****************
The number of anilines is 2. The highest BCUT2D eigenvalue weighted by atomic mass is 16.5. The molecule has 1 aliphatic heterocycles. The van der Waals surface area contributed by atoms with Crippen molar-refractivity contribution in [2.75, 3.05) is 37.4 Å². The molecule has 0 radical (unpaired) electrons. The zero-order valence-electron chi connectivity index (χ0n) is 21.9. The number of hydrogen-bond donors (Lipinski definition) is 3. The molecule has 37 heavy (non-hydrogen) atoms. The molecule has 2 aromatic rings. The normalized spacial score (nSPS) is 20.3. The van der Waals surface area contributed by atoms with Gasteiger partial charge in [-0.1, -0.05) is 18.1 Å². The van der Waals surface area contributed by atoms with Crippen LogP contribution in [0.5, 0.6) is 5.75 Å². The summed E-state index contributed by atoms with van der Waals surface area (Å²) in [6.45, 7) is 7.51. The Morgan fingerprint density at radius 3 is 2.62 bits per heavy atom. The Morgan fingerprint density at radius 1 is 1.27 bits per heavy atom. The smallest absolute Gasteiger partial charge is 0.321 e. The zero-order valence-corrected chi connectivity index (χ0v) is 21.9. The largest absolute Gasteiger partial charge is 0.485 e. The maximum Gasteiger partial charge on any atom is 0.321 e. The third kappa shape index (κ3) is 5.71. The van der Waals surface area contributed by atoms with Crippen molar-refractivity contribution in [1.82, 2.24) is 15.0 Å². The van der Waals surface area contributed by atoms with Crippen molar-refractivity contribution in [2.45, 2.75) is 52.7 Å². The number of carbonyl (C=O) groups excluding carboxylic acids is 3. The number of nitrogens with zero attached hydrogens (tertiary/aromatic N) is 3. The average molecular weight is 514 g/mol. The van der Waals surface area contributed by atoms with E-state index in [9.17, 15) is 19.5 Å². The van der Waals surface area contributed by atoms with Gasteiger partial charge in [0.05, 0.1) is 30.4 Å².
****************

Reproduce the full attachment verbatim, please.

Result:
The number of anilines is 2. The highest BCUT2D eigenvalue weighted by atomic mass is 16.5. The molecule has 1 aliphatic heterocycles. The van der Waals surface area contributed by atoms with Crippen molar-refractivity contribution in [2.75, 3.05) is 37.4 Å². The molecule has 0 radical (unpaired) electrons. The zero-order valence-electron chi connectivity index (χ0n) is 21.9. The number of hydrogen-bond donors (Lipinski definition) is 3. The molecule has 37 heavy (non-hydrogen) atoms. The molecule has 2 aromatic rings. The normalized spacial score (nSPS) is 20.3. The van der Waals surface area contributed by atoms with Gasteiger partial charge in [-0.1, -0.05) is 18.1 Å². The van der Waals surface area contributed by atoms with Crippen LogP contribution in [0.5, 0.6) is 5.75 Å². The summed E-state index contributed by atoms with van der Waals surface area (Å²) in [6.45, 7) is 7.51. The Morgan fingerprint density at radius 3 is 2.62 bits per heavy atom. The Morgan fingerprint density at radius 1 is 1.27 bits per heavy atom. The smallest absolute Gasteiger partial charge is 0.321 e. The zero-order valence-corrected chi connectivity index (χ0v) is 21.9. The largest absolute Gasteiger partial charge is 0.485 e. The maximum Gasteiger partial charge on any atom is 0.321 e. The third kappa shape index (κ3) is 5.71. The van der Waals surface area contributed by atoms with Crippen molar-refractivity contribution in [1.82, 2.24) is 15.0 Å². The van der Waals surface area contributed by atoms with Crippen molar-refractivity contribution in [2.45, 2.75) is 52.7 Å². The number of carbonyl (C=O) groups excluding carboxylic acids is 3. The number of nitrogens with zero attached hydrogens (tertiary/aromatic N) is 3. The average molecular weight is 514 g/mol. The van der Waals surface area contributed by atoms with E-state index in [9.17, 15) is 19.5 Å². The van der Waals surface area contributed by atoms with Gasteiger partial charge in [0.05, 0.1) is 30.4 Å².